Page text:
This is a short story. It’s also a true story. I call it a short story because it is a glimpse into the lives of the students here at St. Labre, specifically one student named James. While it is his unique experience, it also adds real insight to the larger issues many kids face on the reservation. James lived in the group home when he was younger.
Two of my housemates work in Shiloh, the group home, this year. They work, play and mentor the six elementary aged children currently living there. These are kids whose parents have lost custody or, in some cases, voluntarily bring their kids to stay at the home because of their own parenting challenges. Just two weeks ago, a mother brought her son to Shiloh with a mixed explanation of his unruly behavior and her own lack of parenting skills. She told him that when his behavior improved he could return home. Her son could not control his temper, often violently reacted to the other kids in the group home and as a result, he was not allowed to play with the other kids, and vice versa. His mom missed a scheduled appointment to drop off his things at Shiloh, only to return a week later to pick him on short notice and bring him home. Grandma and grandpa had convinced her that the little boy belonged at home. The administrators and counselors who run Shiloh had no control because she had retained custody throughout the entire affair.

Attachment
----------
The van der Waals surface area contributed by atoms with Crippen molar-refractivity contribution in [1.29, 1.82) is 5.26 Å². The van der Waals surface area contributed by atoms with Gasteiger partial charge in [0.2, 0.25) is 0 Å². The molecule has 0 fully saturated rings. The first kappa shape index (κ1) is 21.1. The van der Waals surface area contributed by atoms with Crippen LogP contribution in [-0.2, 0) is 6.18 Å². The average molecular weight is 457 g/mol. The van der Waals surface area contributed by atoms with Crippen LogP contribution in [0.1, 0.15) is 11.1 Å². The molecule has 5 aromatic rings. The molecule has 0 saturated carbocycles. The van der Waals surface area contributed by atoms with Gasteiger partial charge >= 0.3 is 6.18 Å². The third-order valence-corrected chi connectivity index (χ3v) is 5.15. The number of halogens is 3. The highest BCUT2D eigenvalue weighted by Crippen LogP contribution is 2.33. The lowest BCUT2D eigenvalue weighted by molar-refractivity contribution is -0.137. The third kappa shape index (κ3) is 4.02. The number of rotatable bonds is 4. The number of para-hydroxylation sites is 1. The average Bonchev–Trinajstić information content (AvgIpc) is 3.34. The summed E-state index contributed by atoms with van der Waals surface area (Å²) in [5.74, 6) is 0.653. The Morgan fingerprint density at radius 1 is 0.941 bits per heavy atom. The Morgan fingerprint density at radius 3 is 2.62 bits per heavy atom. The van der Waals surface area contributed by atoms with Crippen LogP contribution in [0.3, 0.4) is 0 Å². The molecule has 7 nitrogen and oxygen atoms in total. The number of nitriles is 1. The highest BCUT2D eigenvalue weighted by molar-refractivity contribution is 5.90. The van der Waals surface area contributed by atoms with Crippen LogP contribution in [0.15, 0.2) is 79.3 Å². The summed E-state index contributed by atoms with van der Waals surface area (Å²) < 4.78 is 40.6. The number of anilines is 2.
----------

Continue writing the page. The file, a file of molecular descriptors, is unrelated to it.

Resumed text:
While returning home was hard for the little boy (he cried, hid in the corner, not wanting to leave), it was also hard for the other kids living there. They had no home to return to and no mother or father to pick them up. This is part of the reality they face.
This year was James’ first back at St. Labre. Living according to the expectations at the dorm was difficult because he had experience many different home environments, including stints in jail. At first, he refused to respond to attendants requests for him to do his chores and make his bed, but slowly he came around. At first, he refused to do any homework in study hall, but then he slowly began to work, even if only in certain subjects. His behavior began to improve and it seemed the dorms were having a positive impact on him. Suddenly, he was gone from school for a week. After ten to fifteen unexcused absences from school students may be dismissed from St. Labre and James was asked to leave. It turns out the week he missed was spent in jail. I don’t know why he went to jail and I don’t know where he was headed after St. Labre. Most likely it will be one of the high schools on the reservation. While St. Labre isn’t perfect, it’s supposedly a much better institution than many of the other schools in the area. I will probably never see or hear from him again and I doubt his future will be easy. Before he left, he was given a heavy winter coat. He didn’t have anything thicker than a t-shirt to wear. This past week, it reached 3 degrees outside.
Last week, I chaperoned a wrestling match for the middle school. At the end of the night, we dropped many of the kids off at their homes. The final kid, Chris, we dropped off at a bar in Ashland. His grandmother worked inside and would take him home after her shift was over. He told me sometimes his family would not eat dinner until 11pm because his grandfather was drunk all the time, so his grandmother would have to work at the bar, and his uncle wouldn’t come home from work until 11 and then he would make dinner. Chris will probably come live in the dorm this next week. There are 70 other students who live at the dorm. Some may have stories and backgrounds similar to his. Some may not.